BARKALOW V SSA, No. 06-3237 (Fed. Cir. 2006)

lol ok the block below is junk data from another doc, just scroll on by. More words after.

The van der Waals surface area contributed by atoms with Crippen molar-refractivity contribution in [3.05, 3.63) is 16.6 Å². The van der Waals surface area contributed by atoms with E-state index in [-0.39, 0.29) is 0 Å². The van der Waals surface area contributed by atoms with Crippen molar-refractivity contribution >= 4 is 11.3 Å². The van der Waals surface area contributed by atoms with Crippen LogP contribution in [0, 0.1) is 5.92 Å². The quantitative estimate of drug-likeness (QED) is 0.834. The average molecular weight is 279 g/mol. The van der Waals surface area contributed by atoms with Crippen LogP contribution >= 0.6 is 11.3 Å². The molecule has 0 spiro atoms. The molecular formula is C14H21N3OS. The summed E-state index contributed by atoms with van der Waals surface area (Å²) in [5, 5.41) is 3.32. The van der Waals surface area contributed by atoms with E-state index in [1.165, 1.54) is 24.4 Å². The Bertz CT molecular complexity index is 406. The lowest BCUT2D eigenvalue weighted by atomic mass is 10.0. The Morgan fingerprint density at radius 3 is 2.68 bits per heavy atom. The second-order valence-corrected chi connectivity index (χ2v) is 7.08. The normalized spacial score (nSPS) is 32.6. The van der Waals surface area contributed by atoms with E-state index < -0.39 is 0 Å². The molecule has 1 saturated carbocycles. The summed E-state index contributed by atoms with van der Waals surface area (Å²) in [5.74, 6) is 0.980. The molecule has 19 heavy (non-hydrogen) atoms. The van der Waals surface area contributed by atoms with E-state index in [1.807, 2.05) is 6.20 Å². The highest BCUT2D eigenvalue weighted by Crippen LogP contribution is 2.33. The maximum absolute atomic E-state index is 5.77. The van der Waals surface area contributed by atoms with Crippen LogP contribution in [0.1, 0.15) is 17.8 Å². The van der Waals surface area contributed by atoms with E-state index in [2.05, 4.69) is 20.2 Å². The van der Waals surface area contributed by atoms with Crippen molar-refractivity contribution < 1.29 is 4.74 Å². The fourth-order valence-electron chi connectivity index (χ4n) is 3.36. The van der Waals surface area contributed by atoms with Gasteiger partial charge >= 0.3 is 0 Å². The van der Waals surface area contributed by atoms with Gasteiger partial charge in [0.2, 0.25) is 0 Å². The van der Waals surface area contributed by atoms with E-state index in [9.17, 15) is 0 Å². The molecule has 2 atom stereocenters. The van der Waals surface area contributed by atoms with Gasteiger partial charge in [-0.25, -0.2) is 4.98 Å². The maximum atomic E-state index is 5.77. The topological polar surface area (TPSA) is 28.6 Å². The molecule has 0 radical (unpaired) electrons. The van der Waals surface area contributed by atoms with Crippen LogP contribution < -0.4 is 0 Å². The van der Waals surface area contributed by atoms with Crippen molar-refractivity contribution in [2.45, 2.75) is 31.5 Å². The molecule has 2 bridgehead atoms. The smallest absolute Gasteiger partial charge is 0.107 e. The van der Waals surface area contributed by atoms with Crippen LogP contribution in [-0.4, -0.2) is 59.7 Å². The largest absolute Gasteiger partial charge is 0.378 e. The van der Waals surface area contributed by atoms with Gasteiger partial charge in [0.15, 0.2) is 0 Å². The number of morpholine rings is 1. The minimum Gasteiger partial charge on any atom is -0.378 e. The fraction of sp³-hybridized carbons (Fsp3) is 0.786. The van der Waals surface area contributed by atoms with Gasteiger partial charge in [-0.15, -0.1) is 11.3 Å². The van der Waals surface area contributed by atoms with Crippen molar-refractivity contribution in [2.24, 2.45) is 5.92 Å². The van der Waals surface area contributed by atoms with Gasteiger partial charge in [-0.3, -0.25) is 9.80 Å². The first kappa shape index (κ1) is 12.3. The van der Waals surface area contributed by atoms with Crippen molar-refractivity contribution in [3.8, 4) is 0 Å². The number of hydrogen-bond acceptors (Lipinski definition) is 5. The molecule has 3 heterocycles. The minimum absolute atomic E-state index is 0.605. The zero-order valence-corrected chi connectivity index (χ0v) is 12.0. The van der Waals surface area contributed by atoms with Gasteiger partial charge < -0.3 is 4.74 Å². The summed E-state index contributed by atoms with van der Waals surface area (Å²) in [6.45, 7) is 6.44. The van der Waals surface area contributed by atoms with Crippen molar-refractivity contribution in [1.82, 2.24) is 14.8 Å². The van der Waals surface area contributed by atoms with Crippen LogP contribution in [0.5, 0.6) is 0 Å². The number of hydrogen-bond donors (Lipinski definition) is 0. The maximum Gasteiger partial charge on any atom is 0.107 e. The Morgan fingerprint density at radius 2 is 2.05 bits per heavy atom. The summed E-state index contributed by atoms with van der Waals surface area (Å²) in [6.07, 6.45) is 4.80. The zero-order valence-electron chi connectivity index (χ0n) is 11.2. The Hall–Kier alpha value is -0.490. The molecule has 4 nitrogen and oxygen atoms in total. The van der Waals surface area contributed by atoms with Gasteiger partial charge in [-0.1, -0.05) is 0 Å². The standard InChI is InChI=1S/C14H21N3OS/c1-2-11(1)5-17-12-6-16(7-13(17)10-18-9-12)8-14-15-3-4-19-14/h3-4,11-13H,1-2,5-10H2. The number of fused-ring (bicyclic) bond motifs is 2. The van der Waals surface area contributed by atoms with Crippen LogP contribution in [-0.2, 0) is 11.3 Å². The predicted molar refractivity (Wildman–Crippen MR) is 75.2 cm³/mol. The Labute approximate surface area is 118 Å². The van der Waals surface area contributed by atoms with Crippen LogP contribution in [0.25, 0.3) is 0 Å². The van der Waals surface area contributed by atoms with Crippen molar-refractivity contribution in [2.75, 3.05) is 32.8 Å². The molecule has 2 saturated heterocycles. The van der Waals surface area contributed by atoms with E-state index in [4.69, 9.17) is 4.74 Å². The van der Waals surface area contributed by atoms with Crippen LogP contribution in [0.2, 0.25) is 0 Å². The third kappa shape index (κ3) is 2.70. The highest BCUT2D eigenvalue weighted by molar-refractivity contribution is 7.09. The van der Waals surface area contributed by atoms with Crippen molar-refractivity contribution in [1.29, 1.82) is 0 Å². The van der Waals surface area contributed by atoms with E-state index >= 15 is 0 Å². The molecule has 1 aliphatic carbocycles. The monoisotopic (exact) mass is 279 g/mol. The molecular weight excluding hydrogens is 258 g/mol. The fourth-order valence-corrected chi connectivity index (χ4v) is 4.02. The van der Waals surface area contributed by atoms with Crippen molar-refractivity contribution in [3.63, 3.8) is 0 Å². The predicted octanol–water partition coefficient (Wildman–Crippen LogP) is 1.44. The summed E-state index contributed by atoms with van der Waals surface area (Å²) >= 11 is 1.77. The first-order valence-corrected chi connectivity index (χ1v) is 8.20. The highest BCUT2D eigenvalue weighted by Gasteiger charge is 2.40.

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NOTE: Pursuant to Fed. Cir. R. 47.6, this disposition is not citable as precedent. It is a public record. United States Court of Appeals for the Federal Circuit 2006-3237 JIMMY R. BARKALOW, Petitioner, v. SOCIAL SECURITY ADMINISTRATION, Respondent. ___________________________ DECIDED: October 5, 2006 ___________________________ Before RADER, Circuit Judge, PLAGER, Senior Circuit Judge, and DYK Circuit Judge. PER CURIAM. Jimmy R. Barkalow seeks review of a decision of the Merit Systems Protection Board ( Board ), which denied his request for corrective action regarding his nonselection for the position of Administrative Law Judge ( ALJ ). We affirm. BACKGROUND Petitioner, a veteran of the Vietnam war, is eligible for preferential status under the Veterans Employment Opportunity Act of 1998 ( VEOA ). In September 2004, the Office of Personnel Management (OPM) certified over 400 candidates eligible for veterans preference, including petitioner, to the Social Security Administration (SSA), to be considered for employment as ALJs. OPM assigned numerical scores to candidates, and petitioner received a score of 95.5, which included veterans preference points. The SSA asked candidates eligible for employment to indicate the cities in which they would accept an appointment, and Mr. Barkalow indicated 15 cities. Mr. Barkalow was interviewed by a panel and rated not recommended. This rating did not preclude him from receiving an offer. The agency then filled positions by considering the three highest ranking candidates who were certified by OPM as eligible for employment; who were available; and who had indicated they would accept appointment in the city where the position was located. We note that preference eligibles are those candidates eligible for veterans preference under the VEOA, whereas eligibles as used in the regulations refers to candidates certified by OPM as eligible for employment. Petitioner was considered for three positions, in Fort Lauderdale, Florida, Shreveport, Louisiana, and San Antonio, Texas, all cities where he indicated he would accept employment. He was not selected to fill any of those positions. The agency did not consider petitioner for any other positions. Petitioner appealed his nonselection to the Department of Labor, pursuant to 5 U.S.C. § 3330a(a)(1)(a). After the Department of Labor rejected his appeal, petitioner timely appealed to the Board, which found that petitioner made non-frivolous allegations and that it had jurisdiction. On the merits, the Administrative Judge found that there were no material facts in dispute and declined to hold a hearing. The Administrative Judge held that the SSA had not violated the veterans preference requirements and denied relief. The full Board denied review. This petition for review followed. We have jurisdiction pursuant to 28 U.S.C. § 1295(a)(9). DISCUSSION The Board s decision must be affirmed unless it is found to be arbitrary, capricious, an abuse of discretion, or otherwise not in accordance with law; obtained 2006-3237 2 without procedures required by law, rule, or regulation; or unsupported by substantial evidence. 5 U.S.C. § 7703(c) (2000); Yates v. Merit Sys. Prot. Bd., 145 F.3d 1480, 1483 (Fed. Cir. 1998). The interpretation of a regulation is a question of law which we review without deference. Lengerich v. Dep t of Interior, 454 F.3d 1367, 1370 (Fed. Cir. 2006). Petitioner first argues that the SSA was required to consider candidates in strict rank order when filling vacancies, according to their OPM scores, and that its failure to do so (by considering only candidates who had indicated a willingness to serve in a particular city) violated the requirement of selecting a candidate eligible for employment from the highest three eligibles . . . who are available for appointment. 5 C.F.R. § 332.404.1 The Board found that the SSA met that requirement because the regulation does not address which vacancies the agency must fill first, but only the order of consideration of candidates for a given vacancy. The Board held that the SSA s interpretation of available for appointment to include only those candidates who had indicated they were willing to work in the particular city where the vacancy arose was reasonable. We see no error in the Board s interpretation of the term available for appointment. 1 5 C.F.R. § 332.404, in its entirety, provides: An appointing officer, with sole regard to merit and fitness, shall select an eligible for: (a) The first vacancy from the highest three eligibles on the certificate who are available for appointment; and (b) The second and each succeeding vacancy from the highest three eligibles on the certificate who are unselected and available for appointment. 2006-3237 3 Petitioner next argues that the SSA violated the Rule of Three of 5 C.F.R. § 332.405 when it considered several candidates who were not eligible for veterans preference more than three times, but gave only three considerations to candidates who were eligible for veterans preference.2 However, the regulation only requires that each candidate eligible for employment be considered three times, and does not forbid consideration of a candidate eligible for employment more than three times. The Board found that petitioner was given the requisite three considerations to satisfy the requirements of 5 C.F.R. § 332.405, as he was considered for positions in Fort Lauderdale, Shreveport and San Antonio. The Board s finding in this respect did not misconstrue the regulation and was not arbitrary or capricious. Finally, petitioner asserts that the SSA manipulated the selection sequence for ALJ positions to eliminate him and other higher ranking veterans in order to reach candidates with lower scores that more closely fit its undisclosed criteria. Petitioner does not explain his contention or provide evidence to support it. He points to the ratio of positions filled by those eligible for veterans preference and those not eligible for such preference, but these statistics do not support his claim of manipulation. Petitioner also does not claim that the SSA discriminated against him based on his uniformed service under the Uniformed Services Employment and Reemployment Rights Act of 1994. Under these circumstances, the Board did not err in rejecting his claim. We conclude that petitioner has failed to prove that the Board violated the requirements in the regulations or otherwise erred. 2 5 C.F.R. § 332.405 provides: An appointing officer is not required to consider an eligible who has been considered by him for three separate appointments from the same or different certificates for the same position. 2006-3237 4 Accordingly, we affirm the Board s decision. No costs. 2006-3237 5